Acupressure

Like acupuncture, acupressure involves the use of pressure points, but uses physical pressure on those spots instead of needles. Dyspnoea, or shortness of breath, affects a large portion of pleural mesothelioma patients. Studies have shown acupressure may help eliminate symptoms caused by dyspnoea.

Chiropractic/Osteopathic Manipulation

Chiropractic care is one of the most common complementary treatment because of its ability to relieve symptoms associated with mesothelioma, including pain and stiffness in joints and muscles. The treatment can also increase mobility, flexibility, and strength, while decreasing stress levels.

Exercise

It’s important to keep the body as healthy as possible during cancer treatment. Mesothelioma patients can benefit from gentle exercise to help combat fatigue. Exercise can improve the quality of life, improve physical function, and boost mood.

Tai Chi and Qigong

Tai Chi and Qigong are both ancient forms of martial art that combine breathing and steady movement. The technique can aid in restoring balance to the body. Both therapies can calm the mind, improve stability, reduce muscle and joint pain, promote focus, and increase flexibility.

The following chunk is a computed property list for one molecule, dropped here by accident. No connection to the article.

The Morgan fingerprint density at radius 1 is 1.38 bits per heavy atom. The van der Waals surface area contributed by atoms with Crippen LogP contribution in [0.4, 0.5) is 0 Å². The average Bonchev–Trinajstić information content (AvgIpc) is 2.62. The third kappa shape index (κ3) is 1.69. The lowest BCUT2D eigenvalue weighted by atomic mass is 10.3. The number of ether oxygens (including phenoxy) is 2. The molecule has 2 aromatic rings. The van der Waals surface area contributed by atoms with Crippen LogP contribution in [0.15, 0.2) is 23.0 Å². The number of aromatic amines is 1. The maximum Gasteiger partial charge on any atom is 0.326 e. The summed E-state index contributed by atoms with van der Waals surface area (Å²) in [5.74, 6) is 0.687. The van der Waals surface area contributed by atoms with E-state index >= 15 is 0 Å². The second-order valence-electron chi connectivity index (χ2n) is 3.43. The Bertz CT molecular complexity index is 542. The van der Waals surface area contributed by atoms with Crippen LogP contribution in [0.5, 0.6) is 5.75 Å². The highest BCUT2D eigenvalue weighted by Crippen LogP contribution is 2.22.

TENS Therapy

Transcutaneous Electrical Nerve Stimulation (TENS) can benefit mesothelioma patients by reducing pain associated with cancer. The treatment typically involves altering pain perceptions through electrical stimulation of nerve fibers.

Yoga

Yoga is a practice that involves breathing, exercise, stretching, and meditation. For thousands of years, people have been practicing yoga to help improve focus, strength, flexibility, and balance. Cancer patients can benefit from yoga because of its ability to strengthen the body during treatment.

Risks Of Complementary Treatments

A survey conducted by the American Society of Clinical Oncology determined nearly half of all Americans believe alternative therapies may cure cancer. However, using alternative therapies in place of standard treatment does not increase your chances of survival.

According to the American Cancer Society, the use of complementary treatment in place of standard treatments could stop or delay remission and allow cancer to grow or spread. Further, some patients who used complementary treatment in combination with standard treatment have had serious problems, including death.

Certain supplements may increase the risk of developing an illness or a different form of cancer. In some cases, a supplement you may come across could have no scientific evidence that supports its purpose.

Many supplements have not been approved by the Food and Drug Administration (FDA) and could have harmful side effects. Talk to your doctor before trying any complementary treatment.